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Selling Your Business? Planning Your Exit Strategy Can Impact Your Bottom Line!

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Many of our clients work very hard to establish and grow their business, and the sale of their business is often relied upon to fund their retirement or to fund other ventures.  What business owners may not realize is that the way in which the sale transaction is structured can greatly impact their net return from the sale, as well as their ongoing liability and responsibilities to the purchaser. The decision of whether to sell the shares of the business or the assets of the business should not be taken lightly.  Both methods can have the same practical result, that is, transferring the core operating business to the buyer, however, the different structures can result in very different tax and liability outcomes.   Generally speaking, it is often preferable for sellers to sell the shares of the business whereas it is often preferable for buyers to purchase the assets of the business.  For this reason, the interests of the seller and purchaser may not be aligned and the determination of the appropriate structure forms the basis of much negotiation. For sellers, it is often desirable to sell the shares of the business because the purchaser will acquire all of the assets, liabilities and obligations of the business.  The sale of shares triggers capital gains or loss treatment.  If the seller has previous capital losses, they may be able to offset the gains from the sale of the shares against their available capital losses.  Usually, the most significant benefit to selling the shares is that the seller can take advantage of the Lifetime Capital Gains Exemption to avoid or reduce the amount of capital gains tax paid on the sale.  These tax mechanisms can make a huge difference in the proceeds that the seller actually realizes. On the other hand, Buyers often see greater advantage in purchasing the assets of the business because the buyer can avoid assuming outstanding liabilities or obligations of the seller.  From a tax perspective, the buyer also benefits from the ability to acquire depreciable assets for which the depreciation can be expensed each year.  But the considerations do not stop there.  If the parties have agreed to complete an asset transaction, the allocation of the purchase price among the assets will impact the tax liabilities for both the seller and the buyer.  Here again, the seller and buyer encounter competing interests as the seller will benefit from allocating more of the purchase price towards assets with lower depreciation rates, non-depreciable assets and goodwill.  Conversely, the buyer will generally want to allocate the purchase price towards assets with high depreciation rates. Regardless of the structure chosen, advance planning is essential in order for the seller to maximize their proceeds.  For example, the seller must take steps to ensure that they will qualify for the Lifetime Capital Gains Exemption, if the availability of the exemption is a key consideration in the sale.  The seller must carefully consider who they are selling their business to, as a sale to a non-resident or to a public corporation may disqualify the seller from accessing the exemption.  Further, the accumulation of assets which are not actively used in the business, such as excess amounts of cash, may disqualify the seller from accessing the exemption.  In such cases, “purification strategies” can be utilized to prepare the business so that the seller will qualify for the exemption, however, this involves planning and time. When deciding to sell your business, we strongly recommend consulting with your accountant or tax planner to seek advice on the appropriate structure of the sale, the timing and the price, as well as to implement “purification strategies”, where required, prior to selling the business.  Once you have developed a tax efficient strategy to sell your business, we then recommend that you consult KH/Dunkley Law Group for advice on the legal structure of the transaction.  We can assist you in drafting the Letter of Intent and/or the sale agreement to create the required structure and protect your interests.  Most “template” agreements will not properly address the issues discussed above and do not contemplate the specific nuances of your transaction. We at KH/Dunkley Law Group always do our best to provide useful information and point out the important considerations that will assist you with the tax planning part of the process.  The experienced lawyers at KH/Dunkley Law Group always provide relevant advice regarding ongoing liabilities and obligations after the sale has been completed, and we take the time to assist you in drafting a sale agreement that protects your interests and achieves the desired tax outcomes. If you are, or someone you know is, selling a business, feel free to contact KH/Dunkley Law Group to discuss how we can assist and support you through the process. This memorandum is for informational purposes only, does not constitute legal advice or an opinion, and does not create a solicitor-client relationship. This is an overview and is not intended to be a complete and exhaustive explanation of the concepts covered. This information may become inaccurate based on passage of time or changes in the law. Nothing herein should be relied upon without seeking the advice of a lawyer. Written by Khalil Haji Barrister & Solicitor with KH/Dunkley Law Group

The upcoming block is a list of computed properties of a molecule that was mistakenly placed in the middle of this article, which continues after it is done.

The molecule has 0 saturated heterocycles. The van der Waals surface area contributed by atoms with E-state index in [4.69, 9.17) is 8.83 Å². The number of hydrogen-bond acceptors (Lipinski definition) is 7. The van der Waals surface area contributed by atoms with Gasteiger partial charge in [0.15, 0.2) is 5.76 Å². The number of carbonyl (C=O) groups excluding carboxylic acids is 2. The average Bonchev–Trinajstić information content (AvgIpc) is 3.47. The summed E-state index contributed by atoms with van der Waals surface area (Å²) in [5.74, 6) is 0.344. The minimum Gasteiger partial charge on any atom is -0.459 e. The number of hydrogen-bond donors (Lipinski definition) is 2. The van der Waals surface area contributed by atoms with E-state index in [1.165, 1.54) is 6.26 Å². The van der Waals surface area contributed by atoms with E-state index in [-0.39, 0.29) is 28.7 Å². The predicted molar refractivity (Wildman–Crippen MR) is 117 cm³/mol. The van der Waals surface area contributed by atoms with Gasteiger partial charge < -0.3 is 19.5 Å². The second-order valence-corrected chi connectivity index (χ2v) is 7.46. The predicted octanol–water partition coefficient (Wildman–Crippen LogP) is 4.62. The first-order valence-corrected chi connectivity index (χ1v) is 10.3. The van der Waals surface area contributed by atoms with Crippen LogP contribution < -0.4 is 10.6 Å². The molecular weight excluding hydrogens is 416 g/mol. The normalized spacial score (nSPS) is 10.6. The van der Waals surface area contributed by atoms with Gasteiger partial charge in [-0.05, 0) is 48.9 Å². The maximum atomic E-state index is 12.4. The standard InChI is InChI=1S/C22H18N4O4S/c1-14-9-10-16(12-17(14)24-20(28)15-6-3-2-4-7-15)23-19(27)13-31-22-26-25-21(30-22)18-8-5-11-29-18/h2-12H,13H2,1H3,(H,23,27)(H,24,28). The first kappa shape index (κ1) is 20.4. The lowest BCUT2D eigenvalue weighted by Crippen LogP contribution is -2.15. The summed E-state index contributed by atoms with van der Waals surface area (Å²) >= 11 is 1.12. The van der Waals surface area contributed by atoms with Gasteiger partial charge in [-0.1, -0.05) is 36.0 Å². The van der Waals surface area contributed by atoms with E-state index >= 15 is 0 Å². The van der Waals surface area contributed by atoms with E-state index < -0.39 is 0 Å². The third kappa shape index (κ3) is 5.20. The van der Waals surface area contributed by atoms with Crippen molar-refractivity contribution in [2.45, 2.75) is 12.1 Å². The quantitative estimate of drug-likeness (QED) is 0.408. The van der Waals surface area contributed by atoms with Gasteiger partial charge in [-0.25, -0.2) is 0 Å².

Written by Khalil Haji

Khalil is the principal lawyer of KH | Dunkley Law Group. He is experienced in all areas of the law serviced by KH | Dunkley Law Group, with extensive experience in residential and commercial real estate transactions, commercial financing transactions, development and condominium law, mobile home transactions, leasing, purchases and sales of businesses, contract drafting, and wills and estate administration.